Two new Fox series--the Hollywood spoof "Action" and the dysfunctional family drama "Get Real"--just hit pay dirt.

Sen. Joseph Lieberman (D-Conn.) and virtue czar William Bennett will announce today that media mogul Rupert Murdoch is receiving their latest Silver Sewer Award, the TV Column has learned. And these two shows, on Murdoch's Fox broadcast network, are the reason.

The Silver Sewer Award was concocted by these guys to identify "the nation's worst cultural polluters" and put "a specific name to a cultural disgrace," according to information sent out when past recipients were named.

Murdoch, says Bennett, "has put more cultural rot into the television mainstream than virtually anyone else, and he's been doing it for years."

He won this year's award because these two new shows "set a new low," Bennett says.

Bennett acknowledges he's not seen a full episode of either show, but he's seen excerpts, and "you can sure get the odor of the whole from a part--and it's foul."

"Action," from hotshot action-movie producer Joel Silver, stars Jay Mohr as a hotshot action-movie producer; Illeana Douglas plays a former child star turned pricey call girl; and Buddy Hackett also stars. "Get Real" follows a family in which the parents are still married and their three teens and grandma live at home. But the oldest son doesn't understand that it's not cool to have his girlfriend spend the night, and the brainy daughter doesn't want to go to college.

Now, if the Fox promotions department sat down for hours and thought real hard, it could not come up with a stunt more likely to draw the network's target audience to both shows. These shows are not designed for old folk like Bennett and Lieberman, they're designed for young viewers, ages 18-34. And if there's one thing that draws young viewers to a TV program, it's being told a show is no good for them by a guy like Bennett, who now heads the conservative think tank Empower America.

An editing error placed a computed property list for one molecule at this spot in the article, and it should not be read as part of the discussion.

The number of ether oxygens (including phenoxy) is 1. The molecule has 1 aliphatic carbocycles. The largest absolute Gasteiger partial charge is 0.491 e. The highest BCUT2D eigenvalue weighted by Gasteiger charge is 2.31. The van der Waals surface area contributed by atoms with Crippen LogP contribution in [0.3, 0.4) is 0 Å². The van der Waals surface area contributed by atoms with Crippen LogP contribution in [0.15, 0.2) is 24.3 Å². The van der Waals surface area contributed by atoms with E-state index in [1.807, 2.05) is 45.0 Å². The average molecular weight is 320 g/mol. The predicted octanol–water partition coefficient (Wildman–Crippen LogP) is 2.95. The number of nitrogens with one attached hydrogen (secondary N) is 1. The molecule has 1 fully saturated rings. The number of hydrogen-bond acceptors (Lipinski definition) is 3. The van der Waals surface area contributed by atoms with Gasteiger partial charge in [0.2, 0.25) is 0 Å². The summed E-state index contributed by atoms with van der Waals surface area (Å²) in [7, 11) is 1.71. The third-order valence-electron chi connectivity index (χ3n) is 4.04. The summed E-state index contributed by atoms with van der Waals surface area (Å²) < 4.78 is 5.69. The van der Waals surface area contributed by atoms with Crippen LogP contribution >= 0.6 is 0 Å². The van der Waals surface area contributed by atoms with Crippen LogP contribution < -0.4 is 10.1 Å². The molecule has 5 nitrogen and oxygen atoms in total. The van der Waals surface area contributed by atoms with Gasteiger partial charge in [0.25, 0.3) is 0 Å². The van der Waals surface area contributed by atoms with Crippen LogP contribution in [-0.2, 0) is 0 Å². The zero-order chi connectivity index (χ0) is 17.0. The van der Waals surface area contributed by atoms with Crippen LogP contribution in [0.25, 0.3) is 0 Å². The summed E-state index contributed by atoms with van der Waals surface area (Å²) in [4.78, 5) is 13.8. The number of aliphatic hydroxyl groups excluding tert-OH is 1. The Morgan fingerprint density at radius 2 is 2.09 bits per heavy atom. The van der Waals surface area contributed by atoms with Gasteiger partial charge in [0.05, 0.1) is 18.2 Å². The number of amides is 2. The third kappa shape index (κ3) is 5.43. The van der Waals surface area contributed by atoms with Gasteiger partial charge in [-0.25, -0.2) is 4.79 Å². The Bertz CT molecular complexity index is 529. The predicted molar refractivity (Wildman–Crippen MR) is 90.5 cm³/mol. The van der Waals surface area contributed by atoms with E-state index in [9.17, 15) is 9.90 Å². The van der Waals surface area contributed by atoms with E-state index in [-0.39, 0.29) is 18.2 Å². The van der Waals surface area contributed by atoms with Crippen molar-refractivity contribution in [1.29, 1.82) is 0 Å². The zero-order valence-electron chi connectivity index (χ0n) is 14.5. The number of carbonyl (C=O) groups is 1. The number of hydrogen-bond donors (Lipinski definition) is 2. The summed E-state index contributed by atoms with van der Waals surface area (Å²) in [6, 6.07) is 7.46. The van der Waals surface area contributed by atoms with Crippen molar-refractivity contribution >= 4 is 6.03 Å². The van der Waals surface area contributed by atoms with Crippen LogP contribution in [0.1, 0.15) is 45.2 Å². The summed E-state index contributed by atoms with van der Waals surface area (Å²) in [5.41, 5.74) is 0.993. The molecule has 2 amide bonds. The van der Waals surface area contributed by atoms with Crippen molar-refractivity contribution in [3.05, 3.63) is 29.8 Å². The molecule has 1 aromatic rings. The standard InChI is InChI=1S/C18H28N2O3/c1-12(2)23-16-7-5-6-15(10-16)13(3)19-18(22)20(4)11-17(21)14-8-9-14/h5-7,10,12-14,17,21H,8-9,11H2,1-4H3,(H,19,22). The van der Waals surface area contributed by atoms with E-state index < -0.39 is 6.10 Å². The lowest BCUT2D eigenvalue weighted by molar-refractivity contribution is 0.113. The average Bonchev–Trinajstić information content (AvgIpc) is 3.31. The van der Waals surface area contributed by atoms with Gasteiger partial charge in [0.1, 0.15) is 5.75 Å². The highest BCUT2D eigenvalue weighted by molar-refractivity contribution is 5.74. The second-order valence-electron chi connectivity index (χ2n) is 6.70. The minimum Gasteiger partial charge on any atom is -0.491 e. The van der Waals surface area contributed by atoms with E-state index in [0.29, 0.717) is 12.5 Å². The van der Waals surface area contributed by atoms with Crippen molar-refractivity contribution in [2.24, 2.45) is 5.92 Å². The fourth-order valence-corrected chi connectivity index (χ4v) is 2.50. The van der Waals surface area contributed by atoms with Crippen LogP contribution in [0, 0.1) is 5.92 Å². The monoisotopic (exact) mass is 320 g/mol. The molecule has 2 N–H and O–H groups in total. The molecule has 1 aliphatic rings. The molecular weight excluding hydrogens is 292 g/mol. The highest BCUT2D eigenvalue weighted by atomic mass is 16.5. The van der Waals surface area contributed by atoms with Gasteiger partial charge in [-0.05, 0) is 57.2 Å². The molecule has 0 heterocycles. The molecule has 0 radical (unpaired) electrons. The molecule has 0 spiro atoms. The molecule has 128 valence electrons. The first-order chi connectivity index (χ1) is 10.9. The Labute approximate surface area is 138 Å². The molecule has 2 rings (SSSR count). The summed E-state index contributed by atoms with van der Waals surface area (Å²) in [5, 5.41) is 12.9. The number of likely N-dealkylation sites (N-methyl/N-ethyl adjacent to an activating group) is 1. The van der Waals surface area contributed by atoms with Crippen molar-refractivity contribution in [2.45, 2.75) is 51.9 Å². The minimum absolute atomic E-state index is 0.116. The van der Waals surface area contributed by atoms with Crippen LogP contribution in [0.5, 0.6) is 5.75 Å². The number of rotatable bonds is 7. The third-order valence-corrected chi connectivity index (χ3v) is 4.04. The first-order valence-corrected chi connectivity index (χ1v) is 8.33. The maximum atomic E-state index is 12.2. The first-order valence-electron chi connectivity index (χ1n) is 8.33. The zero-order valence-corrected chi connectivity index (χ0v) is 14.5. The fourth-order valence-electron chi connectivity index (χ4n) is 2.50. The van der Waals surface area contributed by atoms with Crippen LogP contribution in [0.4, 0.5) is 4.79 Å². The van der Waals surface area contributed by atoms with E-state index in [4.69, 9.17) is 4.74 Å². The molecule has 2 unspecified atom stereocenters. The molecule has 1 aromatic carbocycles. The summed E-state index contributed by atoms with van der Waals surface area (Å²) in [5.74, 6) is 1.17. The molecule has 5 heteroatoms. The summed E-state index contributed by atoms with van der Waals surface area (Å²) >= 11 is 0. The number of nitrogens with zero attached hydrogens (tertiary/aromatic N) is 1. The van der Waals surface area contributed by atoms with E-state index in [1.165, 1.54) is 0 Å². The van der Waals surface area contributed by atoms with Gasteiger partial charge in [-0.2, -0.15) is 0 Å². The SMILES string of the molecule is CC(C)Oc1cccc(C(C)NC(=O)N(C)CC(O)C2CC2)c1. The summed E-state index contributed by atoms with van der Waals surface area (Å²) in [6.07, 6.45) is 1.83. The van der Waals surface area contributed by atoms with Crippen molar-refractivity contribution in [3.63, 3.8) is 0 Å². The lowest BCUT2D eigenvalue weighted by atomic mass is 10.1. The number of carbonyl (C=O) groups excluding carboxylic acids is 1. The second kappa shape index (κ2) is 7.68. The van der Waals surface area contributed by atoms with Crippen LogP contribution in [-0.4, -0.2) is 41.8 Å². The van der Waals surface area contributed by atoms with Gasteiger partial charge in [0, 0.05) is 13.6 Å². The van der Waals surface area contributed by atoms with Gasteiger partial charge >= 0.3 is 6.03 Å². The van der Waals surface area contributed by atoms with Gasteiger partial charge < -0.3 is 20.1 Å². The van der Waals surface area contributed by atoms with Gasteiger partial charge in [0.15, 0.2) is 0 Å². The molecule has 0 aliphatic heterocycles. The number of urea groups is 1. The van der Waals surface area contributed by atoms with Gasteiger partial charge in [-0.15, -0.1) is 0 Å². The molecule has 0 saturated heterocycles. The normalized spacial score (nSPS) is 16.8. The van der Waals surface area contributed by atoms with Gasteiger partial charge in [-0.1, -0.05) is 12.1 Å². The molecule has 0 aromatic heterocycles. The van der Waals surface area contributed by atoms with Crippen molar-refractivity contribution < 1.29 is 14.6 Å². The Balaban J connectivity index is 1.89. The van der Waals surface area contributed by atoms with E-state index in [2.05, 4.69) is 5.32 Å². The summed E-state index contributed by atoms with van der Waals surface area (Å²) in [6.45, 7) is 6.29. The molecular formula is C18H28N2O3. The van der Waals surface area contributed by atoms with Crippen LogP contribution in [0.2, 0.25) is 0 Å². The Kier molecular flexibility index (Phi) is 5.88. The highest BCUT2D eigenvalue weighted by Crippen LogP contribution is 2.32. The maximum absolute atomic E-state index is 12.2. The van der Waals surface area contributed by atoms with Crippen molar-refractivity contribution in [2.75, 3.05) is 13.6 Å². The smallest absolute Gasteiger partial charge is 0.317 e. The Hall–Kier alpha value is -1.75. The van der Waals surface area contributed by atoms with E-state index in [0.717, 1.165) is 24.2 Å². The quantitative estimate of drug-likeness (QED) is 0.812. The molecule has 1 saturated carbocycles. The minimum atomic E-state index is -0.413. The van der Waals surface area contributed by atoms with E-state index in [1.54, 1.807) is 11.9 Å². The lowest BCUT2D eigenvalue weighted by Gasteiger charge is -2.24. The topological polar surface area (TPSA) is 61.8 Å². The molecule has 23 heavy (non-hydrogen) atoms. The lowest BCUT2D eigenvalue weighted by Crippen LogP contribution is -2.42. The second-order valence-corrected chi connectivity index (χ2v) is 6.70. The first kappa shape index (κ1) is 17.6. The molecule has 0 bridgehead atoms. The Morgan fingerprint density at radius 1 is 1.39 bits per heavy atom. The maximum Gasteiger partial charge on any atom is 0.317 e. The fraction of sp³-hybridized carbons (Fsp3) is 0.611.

It's like throwing raw meat to piranhas.

And since Lieberman and Bennett put out an APB to the media yesterday, promising to name a major media type for the third Silver Sewer, today's announcement is sure to get lots of press play. They certainly got plenty of it when they announced in March 1998 that boozemaker Seagrams was getting the first Sewer--for co-owning "The Jerry Springer Show" and the record company that distributes Marilyn Manson's music--and when last December they gave CBS the second--for airing Howard Stern in late night and the Kevorkian tape on "60 Minutes."

Bennett is particularly irked at Murdoch because he's a "supposedly conservative man" yet "he's contributing to the cultural filth--he's manufacturing it, subsidizing it and sending it out and we're going to call him out."

The former secretary of education and chairman of the National Endowment for the Humanities says he's tried a few times in the past to sit down with Murdoch and talk about programming on the Fox network. But, he says, he's never gotten past Murdoch's gatekeepers, who say he does not make programming decisions at that level. That is, not unless the network is contemplating doing an unflattering telefilm about Supreme Court Justice Clarence Thomas, Bennett notes, citing a news report that detailed how the project, based on the book "Strange Justice," came to be passed on by Fox and picked up over at Showtime, where it recently was telecast.